- Title: JAPAN: Hill says North Korean nuclear disablement proceeding on schedule
- Date: 12th December 2007
- Summary: (BN08) NARITA, JAPAN (DECEMBER 7, 2007) (REUTERS) AEROPPLANE CARRYING CHRISTOPHER HILL, U.S. CHIEF NEGOTIATOR, TO SIX-PARTY TALKS, ARRIVING AT NARITA AIRPORT FROM BEIJING
- Embargoed: 27th December 2007 12:00
- Location: Japan
- Country: Japan
- Topics: International Relations
- Reuters ID: LVAC3AX8XXIRAE023EZI9GECLXQV
- Story Text: North Korea is making progress on disabling its nuclear facilities but it still needs to produce some "accurate and correct"
form of inventory of its atomic arms programmes by the end of the year, a senior U.S. diplomat said on Friday (December 7)
"We had a discussion with the DPRK about its plans for declaration and I emphasised what we have emphasised before, which is the need for the declaration to be complete and correct," Christopher Hill, Washington's top envoy to the nuclear talks, told reporters after arriving in Japan from Beijing for talks with his Japanese counterpart before heading back to Washington.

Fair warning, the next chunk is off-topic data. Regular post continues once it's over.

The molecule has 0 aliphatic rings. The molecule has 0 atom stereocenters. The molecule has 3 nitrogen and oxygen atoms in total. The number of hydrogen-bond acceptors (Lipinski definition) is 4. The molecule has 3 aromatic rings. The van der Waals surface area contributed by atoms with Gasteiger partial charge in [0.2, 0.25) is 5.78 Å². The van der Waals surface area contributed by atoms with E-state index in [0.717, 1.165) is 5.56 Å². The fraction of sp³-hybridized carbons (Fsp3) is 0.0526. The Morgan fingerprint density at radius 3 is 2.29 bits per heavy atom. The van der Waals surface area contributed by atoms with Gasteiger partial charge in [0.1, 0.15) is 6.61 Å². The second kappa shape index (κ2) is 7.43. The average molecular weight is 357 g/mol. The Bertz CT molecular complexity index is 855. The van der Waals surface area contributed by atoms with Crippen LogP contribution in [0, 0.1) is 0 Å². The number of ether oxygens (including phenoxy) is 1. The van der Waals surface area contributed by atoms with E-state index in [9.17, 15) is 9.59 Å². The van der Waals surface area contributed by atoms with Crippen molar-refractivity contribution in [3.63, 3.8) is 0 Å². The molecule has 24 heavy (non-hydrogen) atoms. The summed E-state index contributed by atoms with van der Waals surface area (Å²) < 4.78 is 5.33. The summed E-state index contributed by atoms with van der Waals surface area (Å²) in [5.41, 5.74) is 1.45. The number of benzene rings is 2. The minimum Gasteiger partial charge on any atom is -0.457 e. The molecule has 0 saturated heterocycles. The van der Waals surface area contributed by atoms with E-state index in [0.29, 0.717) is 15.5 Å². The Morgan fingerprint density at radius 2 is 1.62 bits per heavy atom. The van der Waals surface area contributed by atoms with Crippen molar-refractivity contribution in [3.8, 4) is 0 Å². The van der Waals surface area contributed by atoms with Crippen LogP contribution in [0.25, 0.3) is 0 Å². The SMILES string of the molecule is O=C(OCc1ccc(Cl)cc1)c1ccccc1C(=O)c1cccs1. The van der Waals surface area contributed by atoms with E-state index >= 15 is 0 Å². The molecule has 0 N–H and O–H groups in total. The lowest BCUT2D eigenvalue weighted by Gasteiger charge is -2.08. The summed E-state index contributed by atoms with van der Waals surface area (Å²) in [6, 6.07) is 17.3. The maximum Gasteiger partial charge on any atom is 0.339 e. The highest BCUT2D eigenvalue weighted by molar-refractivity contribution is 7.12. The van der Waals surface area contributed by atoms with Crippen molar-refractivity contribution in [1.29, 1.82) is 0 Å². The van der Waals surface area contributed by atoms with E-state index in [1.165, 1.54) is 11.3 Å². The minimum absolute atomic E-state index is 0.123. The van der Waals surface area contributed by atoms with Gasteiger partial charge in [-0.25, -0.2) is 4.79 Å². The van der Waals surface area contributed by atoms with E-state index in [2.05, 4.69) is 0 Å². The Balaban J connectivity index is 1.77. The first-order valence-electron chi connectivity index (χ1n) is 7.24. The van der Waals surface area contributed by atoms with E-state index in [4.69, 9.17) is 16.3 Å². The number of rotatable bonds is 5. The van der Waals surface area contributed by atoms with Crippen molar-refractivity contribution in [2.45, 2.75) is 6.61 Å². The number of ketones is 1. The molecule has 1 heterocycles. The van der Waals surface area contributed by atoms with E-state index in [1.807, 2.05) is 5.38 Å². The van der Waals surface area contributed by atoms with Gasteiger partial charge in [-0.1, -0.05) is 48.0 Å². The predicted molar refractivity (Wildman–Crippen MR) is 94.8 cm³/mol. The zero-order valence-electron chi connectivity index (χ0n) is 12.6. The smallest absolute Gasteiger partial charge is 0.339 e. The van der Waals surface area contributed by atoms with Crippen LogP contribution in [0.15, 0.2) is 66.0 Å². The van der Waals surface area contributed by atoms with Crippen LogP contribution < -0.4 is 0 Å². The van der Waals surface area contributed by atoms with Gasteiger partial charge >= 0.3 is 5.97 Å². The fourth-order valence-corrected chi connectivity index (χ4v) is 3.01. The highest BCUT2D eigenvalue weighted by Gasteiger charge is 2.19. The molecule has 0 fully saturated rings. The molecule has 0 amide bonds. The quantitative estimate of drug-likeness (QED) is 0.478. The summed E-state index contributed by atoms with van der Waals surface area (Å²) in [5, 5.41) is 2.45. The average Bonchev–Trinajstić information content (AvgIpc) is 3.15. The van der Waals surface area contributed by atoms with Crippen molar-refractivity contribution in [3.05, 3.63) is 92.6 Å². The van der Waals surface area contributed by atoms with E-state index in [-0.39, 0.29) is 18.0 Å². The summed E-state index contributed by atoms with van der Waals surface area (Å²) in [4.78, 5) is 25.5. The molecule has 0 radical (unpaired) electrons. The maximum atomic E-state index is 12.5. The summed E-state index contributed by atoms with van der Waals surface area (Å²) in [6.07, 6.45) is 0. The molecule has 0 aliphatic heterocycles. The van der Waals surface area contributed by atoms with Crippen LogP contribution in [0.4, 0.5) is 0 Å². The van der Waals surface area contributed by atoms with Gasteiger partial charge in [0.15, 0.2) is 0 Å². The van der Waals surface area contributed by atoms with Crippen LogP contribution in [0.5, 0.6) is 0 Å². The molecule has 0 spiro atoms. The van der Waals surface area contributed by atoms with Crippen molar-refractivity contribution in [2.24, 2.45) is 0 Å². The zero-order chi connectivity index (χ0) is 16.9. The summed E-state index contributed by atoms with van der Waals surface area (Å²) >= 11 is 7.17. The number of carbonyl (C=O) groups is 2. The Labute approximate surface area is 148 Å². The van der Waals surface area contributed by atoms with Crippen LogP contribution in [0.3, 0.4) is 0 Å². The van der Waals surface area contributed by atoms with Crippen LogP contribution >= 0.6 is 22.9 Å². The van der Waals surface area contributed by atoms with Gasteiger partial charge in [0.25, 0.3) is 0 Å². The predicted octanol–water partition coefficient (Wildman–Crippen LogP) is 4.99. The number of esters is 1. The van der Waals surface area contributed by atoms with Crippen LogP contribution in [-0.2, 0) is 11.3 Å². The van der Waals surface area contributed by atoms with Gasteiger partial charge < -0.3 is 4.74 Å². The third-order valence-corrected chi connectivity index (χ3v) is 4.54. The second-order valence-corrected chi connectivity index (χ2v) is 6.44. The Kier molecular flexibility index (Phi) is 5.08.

"So, as for the timing of the declaration, I think it depends on decisions really, made in Pyongyang, but I do believe they can have, certainly, a draft produced before the end of the year," Hill told reporters at Narita Airport near Tokyo.
Hill added, however, that the international effort to disable and dismantle North Korea's nuclear facilities is pretty much on track.
"As important as the declaration is, it's also important to understand that the actual work on the ground in Yongbyon is proceeding, I think, very much on schedule," Hill added.
On Wednesday (December 5), Hill handed a letter from U.S. President George W. Bush to North Korean leader Kim Jong-il at the end of a three-day trip to the reclusive communist state.
In his first direct communication with the reclusive leader of a country he once branded part of an "axis of evil", Bush urged North Korea to keep its promise to reveal all nuclear programs.
Bush's gesture underscored U.S. efforts to get North Korea to make good on its pledge to disable its main nuclear complex and declare all of its nuclear activities in exchange for economic and diplomatic incentives.
Besides disabling its nuclear facilities, Pyongyang is also obliged under the February deal to give a full account of its nuclear programs, while Washington is to move toward taking Pyongyang off a U.S. list of states that sponsor terrorism.
Bush told Kim that "we're at a critical juncture" for Pyongyang to meet its year-end deadline for key steps toward nuclear disarmament, the White House confirmed on Thursday (December 6).
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